An ancient and often overlooked drafting technique can have huge ramifications for preserving family wealth, and regularly disappoints creditors of the “wealthy” when debts are not paid. This is the “spendthrift clause,” which has existed under both case law and specific state statutes for centuries. Its concept is simple: when assets are put into trust for various beneficiaries, typically a spouse, children or descendants, if the trust includes a “spendthrift clause” which specifically prohibits the trust assets from being sold, assigned, mortgaged or seized by creditors, then it is possible for the beneficiaries to receive substantial, continuing, long-term benefits from the trust, while all of their creditors are “frozen out” from recovering any unpaid debts from the trust. Sometimes, this creates great surprise to creditors who believe they are dealing with a wealthy person, who lives in an expensive house, drives expensive cars, takes expensive vacations and lives well – all as the beneficiary of a spendthrift trust which the creditor cannot reach. Families are wise to include trusts with spendthrift clauses in their estate planning, and it is essential for creditors of all kinds to scrutinize these trusts before extending credit, lest they find themselves without remedy to collect their debts.  A recent federal case decided in Arkansas, and confirmed on appeal at the United States Court of Appeals for the Eighth Circuit (Wetzel vs. Regions Bank), protected $2.4 million of assets left by a husband for his wife and those assets survived intact for her when she later filed bankruptcy. The Court ruled that the creditors in bankruptcy could not touch the money, because it had been left in a spendthrift trust for the benefit of the wife; the wife then discharged in bankruptcy all of the debts of the creditors, retaining nevertheless the full assets of the trust and her beneficial interests in it.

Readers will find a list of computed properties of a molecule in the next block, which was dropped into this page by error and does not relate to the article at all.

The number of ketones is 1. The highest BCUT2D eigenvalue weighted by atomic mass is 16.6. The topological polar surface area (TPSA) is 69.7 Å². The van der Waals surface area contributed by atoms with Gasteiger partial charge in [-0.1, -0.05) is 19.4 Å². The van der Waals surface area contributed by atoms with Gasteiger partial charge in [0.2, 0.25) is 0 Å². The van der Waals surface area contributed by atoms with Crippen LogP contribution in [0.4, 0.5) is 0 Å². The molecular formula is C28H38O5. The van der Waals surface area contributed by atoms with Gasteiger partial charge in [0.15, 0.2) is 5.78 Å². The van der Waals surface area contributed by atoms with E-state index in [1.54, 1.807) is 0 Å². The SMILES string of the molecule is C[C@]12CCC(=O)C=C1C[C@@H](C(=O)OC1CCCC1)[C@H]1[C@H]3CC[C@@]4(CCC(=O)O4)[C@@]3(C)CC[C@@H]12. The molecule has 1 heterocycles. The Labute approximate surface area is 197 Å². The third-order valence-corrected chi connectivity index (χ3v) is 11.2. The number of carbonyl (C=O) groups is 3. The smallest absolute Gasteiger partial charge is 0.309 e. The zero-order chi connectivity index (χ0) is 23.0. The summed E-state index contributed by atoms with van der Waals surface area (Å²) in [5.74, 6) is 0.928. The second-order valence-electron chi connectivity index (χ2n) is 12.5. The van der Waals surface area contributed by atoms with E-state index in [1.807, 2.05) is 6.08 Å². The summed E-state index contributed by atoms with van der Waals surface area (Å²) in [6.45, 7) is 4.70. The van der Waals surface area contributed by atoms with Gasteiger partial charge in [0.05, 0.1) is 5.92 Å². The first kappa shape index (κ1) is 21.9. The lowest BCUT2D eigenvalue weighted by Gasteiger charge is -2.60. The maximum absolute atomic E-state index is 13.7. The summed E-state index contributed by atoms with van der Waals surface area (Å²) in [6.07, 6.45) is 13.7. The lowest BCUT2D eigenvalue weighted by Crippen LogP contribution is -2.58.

A spendthrift clause has different important perspectives. From the perspective of a wealthy family, it becomes a tool to preserve almost indefinitely the family wealth for the benefit of the descendants, despite their financial imprudence or misfortunes. From a creditor standpoint, it is very much a trap for the unwary, if the creditor in making lending decisions does not discover that the source of the borrower’s apparent wealth is actually a trust with a spendthrift clause which, for all practical purposes, makes the borrower a very bad credit risk. From the aspect of the estate planning draftsman, it requires care to ensure that the spendthrift clause is properly drafted so that it will provide the family the protection needed.